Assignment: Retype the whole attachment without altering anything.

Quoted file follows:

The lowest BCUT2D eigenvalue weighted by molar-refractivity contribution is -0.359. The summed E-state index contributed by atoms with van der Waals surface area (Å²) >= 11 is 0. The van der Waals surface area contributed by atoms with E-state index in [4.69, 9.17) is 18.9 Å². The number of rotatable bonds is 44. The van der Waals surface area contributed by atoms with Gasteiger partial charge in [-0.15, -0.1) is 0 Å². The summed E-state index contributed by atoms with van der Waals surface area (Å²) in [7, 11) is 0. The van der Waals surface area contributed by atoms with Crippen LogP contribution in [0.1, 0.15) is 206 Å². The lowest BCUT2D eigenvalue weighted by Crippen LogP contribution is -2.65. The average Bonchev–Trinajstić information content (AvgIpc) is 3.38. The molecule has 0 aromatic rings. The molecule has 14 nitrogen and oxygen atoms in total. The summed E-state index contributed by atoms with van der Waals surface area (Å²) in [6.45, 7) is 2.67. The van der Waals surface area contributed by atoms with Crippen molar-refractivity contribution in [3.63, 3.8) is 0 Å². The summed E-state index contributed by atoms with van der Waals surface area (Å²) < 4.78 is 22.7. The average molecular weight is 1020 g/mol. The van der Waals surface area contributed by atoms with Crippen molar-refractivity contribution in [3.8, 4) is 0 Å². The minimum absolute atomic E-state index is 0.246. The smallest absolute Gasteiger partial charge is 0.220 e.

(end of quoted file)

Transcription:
The lowest BCUT2D eigenvalue weighted by molar-refractivity contribution is -0.359. The summed E-state index contributed by atoms with van der Waals surface area (Å²) >= 11 is 0. The van der Waals surface area contributed by atoms with E-state index in [4.69, 9.17) is 18.9 Å². The number of rotatable bonds is 44. The van der Waals surface area contributed by atoms with Gasteiger partial charge in [-0.15, -0.1) is 0 Å². The summed E-state index contributed by atoms with van der Waals surface area (Å²) in [7, 11) is 0. The van der Waals surface area contributed by atoms with Crippen LogP contribution in [0.1, 0.15) is 206 Å². The lowest BCUT2D eigenvalue weighted by Crippen LogP contribution is -2.65. The average Bonchev–Trinajstić information content (AvgIpc) is 3.38. The molecule has 0 aromatic rings. The molecule has 14 nitrogen and oxygen atoms in total. The summed E-state index contributed by atoms with van der Waals surface area (Å²) in [6.45, 7) is 2.67. The van der Waals surface area contributed by atoms with Crippen molar-refractivity contribution in [3.63, 3.8) is 0 Å². The summed E-state index contributed by atoms with van der Waals surface area (Å²) < 4.78 is 22.7. The average molecular weight is 1020 g/mol. The van der Waals surface area contributed by atoms with Crippen molar-refractivity contribution in [3.8, 4) is 0 Å². The minimum absolute atomic E-state index is 0.246. The smallest absolute Gasteiger partial charge is 0.220 e.